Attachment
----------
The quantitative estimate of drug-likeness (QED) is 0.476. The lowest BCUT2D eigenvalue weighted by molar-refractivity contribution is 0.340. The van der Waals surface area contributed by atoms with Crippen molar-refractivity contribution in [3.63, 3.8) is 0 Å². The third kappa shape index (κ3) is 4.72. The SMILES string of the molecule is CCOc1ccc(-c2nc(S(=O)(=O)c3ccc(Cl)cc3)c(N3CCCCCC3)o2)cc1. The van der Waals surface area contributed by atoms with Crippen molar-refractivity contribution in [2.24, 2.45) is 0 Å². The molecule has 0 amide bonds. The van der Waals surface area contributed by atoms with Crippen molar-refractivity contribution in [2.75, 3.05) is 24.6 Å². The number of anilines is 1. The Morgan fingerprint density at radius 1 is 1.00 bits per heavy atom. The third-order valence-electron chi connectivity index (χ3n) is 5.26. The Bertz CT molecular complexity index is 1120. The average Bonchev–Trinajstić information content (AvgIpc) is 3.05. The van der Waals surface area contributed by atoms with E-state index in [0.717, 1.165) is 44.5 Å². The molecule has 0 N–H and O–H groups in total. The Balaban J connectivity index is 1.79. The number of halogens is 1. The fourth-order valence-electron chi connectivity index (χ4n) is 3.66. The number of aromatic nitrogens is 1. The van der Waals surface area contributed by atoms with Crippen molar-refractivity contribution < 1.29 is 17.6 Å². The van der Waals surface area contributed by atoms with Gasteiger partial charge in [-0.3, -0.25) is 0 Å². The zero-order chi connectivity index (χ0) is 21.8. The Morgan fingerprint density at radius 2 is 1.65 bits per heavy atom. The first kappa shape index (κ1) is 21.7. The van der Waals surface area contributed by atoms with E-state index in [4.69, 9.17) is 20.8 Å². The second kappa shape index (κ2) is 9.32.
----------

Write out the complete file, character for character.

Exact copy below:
The quantitative estimate of drug-likeness (QED) is 0.476. The lowest BCUT2D eigenvalue weighted by molar-refractivity contribution is 0.340. The van der Waals surface area contributed by atoms with Crippen molar-refractivity contribution in [3.63, 3.8) is 0 Å². The third kappa shape index (κ3) is 4.72. The SMILES string of the molecule is CCOc1ccc(-c2nc(S(=O)(=O)c3ccc(Cl)cc3)c(N3CCCCCC3)o2)cc1. The van der Waals surface area contributed by atoms with Crippen molar-refractivity contribution in [2.24, 2.45) is 0 Å². The molecule has 0 amide bonds. The van der Waals surface area contributed by atoms with Crippen molar-refractivity contribution in [2.75, 3.05) is 24.6 Å². The number of anilines is 1. The Morgan fingerprint density at radius 1 is 1.00 bits per heavy atom. The third-order valence-electron chi connectivity index (χ3n) is 5.26. The Bertz CT molecular complexity index is 1120. The average Bonchev–Trinajstić information content (AvgIpc) is 3.05. The van der Waals surface area contributed by atoms with E-state index in [0.717, 1.165) is 44.5 Å². The molecule has 0 N–H and O–H groups in total. The Balaban J connectivity index is 1.79. The number of halogens is 1. The fourth-order valence-electron chi connectivity index (χ4n) is 3.66. The number of aromatic nitrogens is 1. The van der Waals surface area contributed by atoms with Crippen molar-refractivity contribution < 1.29 is 17.6 Å². The van der Waals surface area contributed by atoms with Gasteiger partial charge in [-0.3, -0.25) is 0 Å². The zero-order chi connectivity index (χ0) is 21.8. The Morgan fingerprint density at radius 2 is 1.65 bits per heavy atom. The first kappa shape index (κ1) is 21.7. The van der Waals surface area contributed by atoms with E-state index in [4.69, 9.17) is 20.8 Å². The second kappa shape index (κ2) is 9.32.